Why Hiring People with a Criminal History can be a Good Idea

Pepsi Beverages just settled a law-suit filed by the Minneapolis EEOC, for race discrimination due to their hiring practices. Pepsi Beverages former hiring policy excluded any applicants who had been arrested, not necessarily convicted, from any permanent position. Over 300 black applicants were adversely effected when they put the policy in place that disallowed permanent employment for anyone who’s ever been arrested. In addition to the $3.13 million Pepsi Beverages had been ordered to pay these applicants, and the EEOC, they will be forced to provide job offers and training for people with minor criminal offenses. While it’s good this has all been settled and the proper parties have been compensated, it brings up the interesting topic of hiring people with a criminal history.

While not hiring people for arrests that never even led to conviction can be considered discriminatory, not hiring people who have been convicted of serious offenses is accepted and understood. If you are in the construction, manufacturing, transportation or many other labor-heavy industries, however, you may not shy away from these applicants. The Federal Work Opportunity Tax Credit (WOTC) may be applied if you hire a convicted criminal, not to mention you are helping an individual make a transition into normal life. There are benefits to hiring people with a criminal history, particularly in industries where there presence will not significantly increase the safety of the workplace. If your workplace seems like a good candidate for including people with criminal histories maybe it’s time to consider it.

Hiring people with serious violent, or theft related criminal convictions is out of the question for many employers due to liability alone. More minor criminal offenses on the other hand, often bring little to no additional liability, and depending on the offense and the position, probably shouldn’t be excluded immediately. There are many factors to consider when accessing an applicants offense including the nature of it, the time it took place, and of course how it relates to the job at hand. For instance, if a man who was convicted of a D.U.I. in 2001, applies for an in-office sales job, there’s no real reason not to hire him, other than he suffered from terrible judgement over ten years ago. If he is qualified, then his D.U.I. shouldn’t be an issue seeing as it doesn’t relate to the position at hand, and it was over ten years ago. This really comes down to a judgement call on the part of person doing the hiring, be sure to consider all of your options before coming to a final decision.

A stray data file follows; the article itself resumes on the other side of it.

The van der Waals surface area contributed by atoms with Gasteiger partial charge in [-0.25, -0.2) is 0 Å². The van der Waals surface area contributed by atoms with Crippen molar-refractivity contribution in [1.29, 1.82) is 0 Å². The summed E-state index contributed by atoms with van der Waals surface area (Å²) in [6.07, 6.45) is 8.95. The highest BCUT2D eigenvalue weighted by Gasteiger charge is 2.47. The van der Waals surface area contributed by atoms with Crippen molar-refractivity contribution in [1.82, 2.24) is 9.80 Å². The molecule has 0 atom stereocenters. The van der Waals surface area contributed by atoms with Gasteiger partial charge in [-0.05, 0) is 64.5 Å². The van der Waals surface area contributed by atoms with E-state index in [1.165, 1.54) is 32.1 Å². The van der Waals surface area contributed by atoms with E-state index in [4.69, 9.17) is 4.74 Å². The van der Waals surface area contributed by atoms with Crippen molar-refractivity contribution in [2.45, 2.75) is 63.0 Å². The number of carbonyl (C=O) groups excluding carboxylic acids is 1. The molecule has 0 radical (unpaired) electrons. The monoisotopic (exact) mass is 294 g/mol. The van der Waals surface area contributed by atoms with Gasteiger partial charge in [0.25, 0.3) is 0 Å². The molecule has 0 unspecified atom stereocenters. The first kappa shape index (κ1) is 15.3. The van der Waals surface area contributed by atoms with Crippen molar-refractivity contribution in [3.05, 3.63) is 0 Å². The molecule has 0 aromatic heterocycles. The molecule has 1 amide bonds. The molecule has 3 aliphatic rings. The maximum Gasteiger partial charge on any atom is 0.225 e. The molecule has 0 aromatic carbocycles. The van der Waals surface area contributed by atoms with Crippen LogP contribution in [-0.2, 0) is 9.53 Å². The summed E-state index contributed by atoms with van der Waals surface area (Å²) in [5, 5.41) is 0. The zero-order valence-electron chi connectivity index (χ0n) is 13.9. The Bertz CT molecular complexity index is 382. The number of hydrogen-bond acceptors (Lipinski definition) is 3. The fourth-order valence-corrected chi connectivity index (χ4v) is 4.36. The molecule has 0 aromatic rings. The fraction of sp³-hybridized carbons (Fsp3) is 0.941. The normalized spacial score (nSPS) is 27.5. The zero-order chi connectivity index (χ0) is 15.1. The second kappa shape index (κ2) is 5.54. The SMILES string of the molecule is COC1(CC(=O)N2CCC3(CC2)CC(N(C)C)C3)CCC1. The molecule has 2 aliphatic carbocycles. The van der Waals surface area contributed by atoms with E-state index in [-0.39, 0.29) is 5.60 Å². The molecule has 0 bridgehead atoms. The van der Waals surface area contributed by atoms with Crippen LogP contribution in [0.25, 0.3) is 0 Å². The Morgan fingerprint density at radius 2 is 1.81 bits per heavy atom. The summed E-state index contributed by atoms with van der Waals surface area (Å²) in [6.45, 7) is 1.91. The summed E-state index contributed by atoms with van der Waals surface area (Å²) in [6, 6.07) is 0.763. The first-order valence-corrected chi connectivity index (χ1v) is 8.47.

Pepsi Beverages learned the hard way, that background check use, can, under certain circumstances, be considered a discriminatory hiring practice. These kinds of law-suits, coupled with the tax incentives, make hiring people with criminal backgrounds a fiscally feasible idea. For many, there’s also a great personal satisfaction that comes with helping an individual that lost their way, integrate back into society in a productive way for both parties. If you have previously considered a criminal history a deal-breaker for prospective employees, maybe now is the time to rethink your stance on the issue.

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Aaron

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